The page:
Download Exploration code of practice: petroleum land access PDF (233 KB PDF)

The Petroleum Land Access Code was developed in recognition that while landholders in NSW own the surface land of their properties, resources that exist below the earth's surface belong to the state of NSW. The production of these resources contributes royalties, economic benefits and energy security for the people of NSW.

This is why the NSW Government has introduced a code containing provisions that exploration titleholders must follow when negotiating land access arrangements for petroleum exploration. The code came into effect on 1 December 2016.

This code has been prepared in consultation with the Land and Water Commissioner and agricultural and petroleum industry stakeholders in its preceding form as a guideline document.

The code provides guidance on the process for negotiating land access arrangements, and for explorer conduct while accessing land for exploration. It has been developed on the premise that all parties will act in a spirit of co-operation and good faith when negotiating access arrangements.

Part B of the code provides best practice guidance to explorers when initiating land access negotiations. Part C sets out mandatory provisions that explorers and landholders must adhere to under section 69DA of the Petroleum (Onshore) Act 1991 and clause 16A of the Petroleum (Onshore) Regulation 2016.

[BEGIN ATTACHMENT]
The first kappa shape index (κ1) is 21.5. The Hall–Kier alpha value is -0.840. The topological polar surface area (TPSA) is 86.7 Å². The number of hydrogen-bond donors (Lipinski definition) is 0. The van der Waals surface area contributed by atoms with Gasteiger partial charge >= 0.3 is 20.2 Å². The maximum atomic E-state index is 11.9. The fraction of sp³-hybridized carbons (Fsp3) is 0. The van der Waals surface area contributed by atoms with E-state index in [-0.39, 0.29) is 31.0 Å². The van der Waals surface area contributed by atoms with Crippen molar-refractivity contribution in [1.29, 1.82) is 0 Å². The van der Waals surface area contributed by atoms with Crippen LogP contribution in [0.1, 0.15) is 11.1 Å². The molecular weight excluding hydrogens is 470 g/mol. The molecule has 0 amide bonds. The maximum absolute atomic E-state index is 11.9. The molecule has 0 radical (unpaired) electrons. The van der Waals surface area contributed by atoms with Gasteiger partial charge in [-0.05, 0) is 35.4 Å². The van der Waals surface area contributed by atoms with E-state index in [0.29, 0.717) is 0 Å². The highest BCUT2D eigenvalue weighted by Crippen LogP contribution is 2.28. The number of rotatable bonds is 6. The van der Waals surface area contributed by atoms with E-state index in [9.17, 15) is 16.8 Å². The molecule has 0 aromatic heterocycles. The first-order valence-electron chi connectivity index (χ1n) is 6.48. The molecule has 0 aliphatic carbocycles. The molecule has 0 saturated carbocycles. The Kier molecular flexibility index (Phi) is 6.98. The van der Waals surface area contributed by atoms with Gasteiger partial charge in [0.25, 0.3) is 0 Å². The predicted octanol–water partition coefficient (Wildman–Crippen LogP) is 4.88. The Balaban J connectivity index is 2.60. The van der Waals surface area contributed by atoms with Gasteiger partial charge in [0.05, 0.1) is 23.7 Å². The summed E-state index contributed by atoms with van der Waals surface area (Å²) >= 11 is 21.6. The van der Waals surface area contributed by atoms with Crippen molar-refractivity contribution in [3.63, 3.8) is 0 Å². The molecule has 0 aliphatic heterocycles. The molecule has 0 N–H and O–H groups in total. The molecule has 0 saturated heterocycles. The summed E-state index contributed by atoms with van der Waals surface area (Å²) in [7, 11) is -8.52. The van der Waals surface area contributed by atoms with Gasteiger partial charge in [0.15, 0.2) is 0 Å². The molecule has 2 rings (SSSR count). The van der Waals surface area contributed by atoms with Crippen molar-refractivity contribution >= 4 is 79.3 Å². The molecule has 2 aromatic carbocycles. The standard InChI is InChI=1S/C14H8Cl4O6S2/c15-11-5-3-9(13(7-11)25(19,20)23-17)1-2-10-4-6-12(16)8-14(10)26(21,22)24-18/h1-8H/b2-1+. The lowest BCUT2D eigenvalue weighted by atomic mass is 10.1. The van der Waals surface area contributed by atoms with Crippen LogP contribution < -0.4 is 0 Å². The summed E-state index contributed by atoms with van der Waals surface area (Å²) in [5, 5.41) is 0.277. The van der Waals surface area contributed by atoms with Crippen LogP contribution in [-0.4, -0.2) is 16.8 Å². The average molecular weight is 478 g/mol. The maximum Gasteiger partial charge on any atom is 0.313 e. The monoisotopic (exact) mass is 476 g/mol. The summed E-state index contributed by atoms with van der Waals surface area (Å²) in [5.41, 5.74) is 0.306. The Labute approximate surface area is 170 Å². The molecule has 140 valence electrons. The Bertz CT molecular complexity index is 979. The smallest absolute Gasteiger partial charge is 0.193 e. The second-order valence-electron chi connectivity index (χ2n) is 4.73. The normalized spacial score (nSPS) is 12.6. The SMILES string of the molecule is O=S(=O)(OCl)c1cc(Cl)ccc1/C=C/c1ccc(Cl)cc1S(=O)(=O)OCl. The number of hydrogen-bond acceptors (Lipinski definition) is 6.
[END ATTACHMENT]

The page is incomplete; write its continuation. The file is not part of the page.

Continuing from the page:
Agriculture and exploration — a coexistence

Agriculture and exploration are both vital industries in NSW and share many common beliefs and interests.

The successful coexistence of these industries has enormous benefits for the state, particularly in regional areas.

Although landholders may own the land, most resources in NSW are owned by the state.

This means that the royalties and economic benefits from the mining of these resources contribute to the provision of services for the people of NSW.

The purpose of land access arrangements is to ensure the orderly search for minerals, while recognising the rights of landholders to conduct their activities free from unreasonable interference or disturbance.

Both landholders and explorers have clear legal rights regarding access to land for mineral exploration.

In particular, the Petroleum (Onshore) Act 1991 provides specific landholder protections in respect of dwellings, gardens and significant improvements, as well as providing a statutory right to compensation for any 'compensable loss' suffered due to exploration carried out under an exploration licence or assessment lease.

The vast majority of relationships between explorers and landholders are positive. Courtesy, respect and honesty go far in building relationships between explorers and landholders.

All access arrangements should be based on the understanding that explorers are 'visitors' on private land, and an appreciation by landholders of the needs and rights of explorers.